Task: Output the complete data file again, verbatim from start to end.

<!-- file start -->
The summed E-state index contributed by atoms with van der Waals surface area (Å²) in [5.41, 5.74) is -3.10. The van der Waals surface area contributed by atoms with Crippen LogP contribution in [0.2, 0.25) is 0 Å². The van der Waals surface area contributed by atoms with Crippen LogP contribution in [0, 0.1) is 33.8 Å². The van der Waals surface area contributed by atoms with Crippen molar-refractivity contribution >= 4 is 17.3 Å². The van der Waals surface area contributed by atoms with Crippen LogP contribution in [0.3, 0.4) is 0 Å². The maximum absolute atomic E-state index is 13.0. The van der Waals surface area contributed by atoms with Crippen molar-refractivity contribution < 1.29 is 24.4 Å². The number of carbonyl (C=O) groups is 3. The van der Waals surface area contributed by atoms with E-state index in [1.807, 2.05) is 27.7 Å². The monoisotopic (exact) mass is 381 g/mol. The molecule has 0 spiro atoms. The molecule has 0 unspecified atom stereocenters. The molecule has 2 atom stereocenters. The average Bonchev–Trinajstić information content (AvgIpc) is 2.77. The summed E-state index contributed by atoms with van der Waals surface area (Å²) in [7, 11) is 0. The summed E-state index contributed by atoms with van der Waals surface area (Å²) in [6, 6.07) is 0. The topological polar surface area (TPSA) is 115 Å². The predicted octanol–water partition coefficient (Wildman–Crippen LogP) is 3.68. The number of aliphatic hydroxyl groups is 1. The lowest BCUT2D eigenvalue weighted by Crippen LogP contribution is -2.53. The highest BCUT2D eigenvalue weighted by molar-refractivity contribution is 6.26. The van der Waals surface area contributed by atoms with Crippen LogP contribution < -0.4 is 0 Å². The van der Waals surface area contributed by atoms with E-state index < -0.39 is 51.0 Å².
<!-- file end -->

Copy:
The summed E-state index contributed by atoms with van der Waals surface area (Å²) in [5.41, 5.74) is -3.10. The van der Waals surface area contributed by atoms with Crippen LogP contribution in [0.2, 0.25) is 0 Å². The van der Waals surface area contributed by atoms with Crippen LogP contribution in [0, 0.1) is 33.8 Å². The van der Waals surface area contributed by atoms with Crippen molar-refractivity contribution >= 4 is 17.3 Å². The van der Waals surface area contributed by atoms with Crippen LogP contribution in [0.3, 0.4) is 0 Å². The maximum absolute atomic E-state index is 13.0. The van der Waals surface area contributed by atoms with Crippen molar-refractivity contribution < 1.29 is 24.4 Å². The number of carbonyl (C=O) groups is 3. The van der Waals surface area contributed by atoms with E-state index in [1.807, 2.05) is 27.7 Å². The monoisotopic (exact) mass is 381 g/mol. The molecule has 0 spiro atoms. The molecule has 0 unspecified atom stereocenters. The molecule has 2 atom stereocenters. The average Bonchev–Trinajstić information content (AvgIpc) is 2.77. The summed E-state index contributed by atoms with van der Waals surface area (Å²) in [7, 11) is 0. The summed E-state index contributed by atoms with van der Waals surface area (Å²) in [6, 6.07) is 0. The topological polar surface area (TPSA) is 115 Å². The predicted octanol–water partition coefficient (Wildman–Crippen LogP) is 3.68. The number of aliphatic hydroxyl groups is 1. The lowest BCUT2D eigenvalue weighted by Crippen LogP contribution is -2.53. The highest BCUT2D eigenvalue weighted by molar-refractivity contribution is 6.26. The van der Waals surface area contributed by atoms with Crippen LogP contribution < -0.4 is 0 Å². The van der Waals surface area contributed by atoms with E-state index < -0.39 is 51.0 Å².